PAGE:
4. Tracinski was a foaming at the mouth never-Trump at The Federalist. He is a supreme example of the neocon supporting cuck journalists who sold out the conservative side years ago. He has to hold to that position now as it is all that he has. As a result he makes no sense at all. He is useful as so far as to identify what the supporters of John McCain consider strategic planning.

  5. Hats off the the American military on one thing though. They got that “mission” planned and organised remarkably swiftly after the putative cause occurred. Remarkably.

  6. @dearieme – probably because Trumper didn’t feel the need to plot each target himself

  7. When I first heard about the vehicular jihad in Stockholm I had a bet that it wouldn’t be long before the ‘not all Muslims…’ and ‘we must not let this stop us taking in refugees..’ Tweets would start to trickle out. I bet it’d be before the bodies were removed.

    Not even close. It was before the blood on the streets had cooled to ambient temperature.

  8. Let me try to understand this for a moment;

    1. The democratically-elected president tries to implement a temporary immigration ban on unvetted immigrants from countries known to harbour terrorists? Activist judges overturn it.
    2. The same president tries to overturn failing healthcare legislation to follow up an election promise? Blocked by the House.
    3. The president decides not to follow the constitution and declares war without the permission of Congress? 50+ cruise missiles launched within 24 hours and both the Democrats and Republicans cheer.

    We have a fucking big problem, don’t we?

  9. This doesn’t make sense to me. Yes, Afghanistan turned into a bloody trap for the Soviets but – the (inevitable?) flip side – it also became a breeding ground for international terrorists. Now Tracinski is suggesting the same solution for Syria.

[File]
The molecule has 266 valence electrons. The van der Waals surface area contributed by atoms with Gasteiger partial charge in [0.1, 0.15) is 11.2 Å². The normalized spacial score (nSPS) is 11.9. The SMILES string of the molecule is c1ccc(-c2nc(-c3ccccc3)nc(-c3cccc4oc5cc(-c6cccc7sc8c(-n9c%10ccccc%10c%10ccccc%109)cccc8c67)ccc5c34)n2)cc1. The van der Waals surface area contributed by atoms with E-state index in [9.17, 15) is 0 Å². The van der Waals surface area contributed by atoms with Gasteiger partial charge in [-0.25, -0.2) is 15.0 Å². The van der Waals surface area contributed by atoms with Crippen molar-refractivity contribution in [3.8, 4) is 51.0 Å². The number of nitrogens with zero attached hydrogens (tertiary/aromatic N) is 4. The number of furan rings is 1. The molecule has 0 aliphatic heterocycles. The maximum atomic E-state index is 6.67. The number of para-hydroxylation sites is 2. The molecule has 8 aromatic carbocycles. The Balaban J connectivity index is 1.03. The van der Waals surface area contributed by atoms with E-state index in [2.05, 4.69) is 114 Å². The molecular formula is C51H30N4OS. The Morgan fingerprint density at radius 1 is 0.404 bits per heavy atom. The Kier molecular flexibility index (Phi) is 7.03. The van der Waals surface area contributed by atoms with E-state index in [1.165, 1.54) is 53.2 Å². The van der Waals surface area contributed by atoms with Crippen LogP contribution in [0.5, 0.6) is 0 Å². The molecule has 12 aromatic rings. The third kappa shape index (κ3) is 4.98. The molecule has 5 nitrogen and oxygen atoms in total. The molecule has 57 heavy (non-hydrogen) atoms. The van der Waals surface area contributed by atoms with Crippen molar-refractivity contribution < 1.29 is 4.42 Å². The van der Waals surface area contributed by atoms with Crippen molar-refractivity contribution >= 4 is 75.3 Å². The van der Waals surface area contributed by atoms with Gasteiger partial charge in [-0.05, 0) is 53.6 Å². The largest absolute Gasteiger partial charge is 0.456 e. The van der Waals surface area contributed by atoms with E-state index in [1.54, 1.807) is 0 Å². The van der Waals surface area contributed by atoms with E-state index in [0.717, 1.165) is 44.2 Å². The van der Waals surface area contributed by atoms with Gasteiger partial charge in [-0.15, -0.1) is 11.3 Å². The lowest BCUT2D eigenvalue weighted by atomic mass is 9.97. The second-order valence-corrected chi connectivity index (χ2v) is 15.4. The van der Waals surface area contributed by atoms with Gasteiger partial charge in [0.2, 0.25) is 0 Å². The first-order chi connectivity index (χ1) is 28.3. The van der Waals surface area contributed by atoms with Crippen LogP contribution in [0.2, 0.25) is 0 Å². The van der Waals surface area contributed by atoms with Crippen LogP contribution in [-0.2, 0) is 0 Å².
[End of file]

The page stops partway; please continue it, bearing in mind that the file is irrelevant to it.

Besides, Syria is already a “quagmire the Russians can’t sustain.” Not for long, anyway.

  10. Of course we shouldn’t challenge the Russkis directly, because that would risk escalation into a great power war. But we can give very substantial covert support to select groups of rebels—far more than the half-hearted, going-through-the-motions efforts so far—and make Syria a quagmire the Russians can’t sustain

    Yes, if we want to needlessly slaughter a large number of Russian sons and fathers. Never mind risking direct war.

    Funnily enough, I’d rather we didn’t.

  11. Yes, if we want to needlessly slaughter a large number of Russian sons and fathers. Never mind risking direct war.

    Exactly. I’m no fan of the Russian government, but I do have a lot of time for the Russian people as individuals as I find them. If we’re going to talk about Afghanistan, we should at least acknowledge that those who bore the brunt of the Soviet failures were young conscripts who had no chance, we brutalised by their own comrades and the system that put them there, and whose families were lied to as a matter of policy. I doubt things would be much different this time around.

  12. I’m not sure if it’s a uniquely western thing, but I think WW2 has created a mindset in much of the west of all wars being about “goodies” and “baddies” and all “baddies” as being Hitler. Terms get thrown around like “genocide” with abandon. But wars like WW2 are, I think, an aberation along with the Napoleonic wars and the Falklands.

    The reality of most of the Middle East is that it’s more like LA gang violence. You can’t look at the Crips and the Bloods and think either is the better party. If one gets shot by the other, that’s not an act of murder, it’s an act of victory.

    Iraq has pretty much defeated ISIS, but really, that’s about Hezbollah getting involved. So, Hezbollah are now the Iraqi army. So, Hezbollah will start doing what they did in Lebanon and making demands of the government. They’re the good guys? Hezbollah?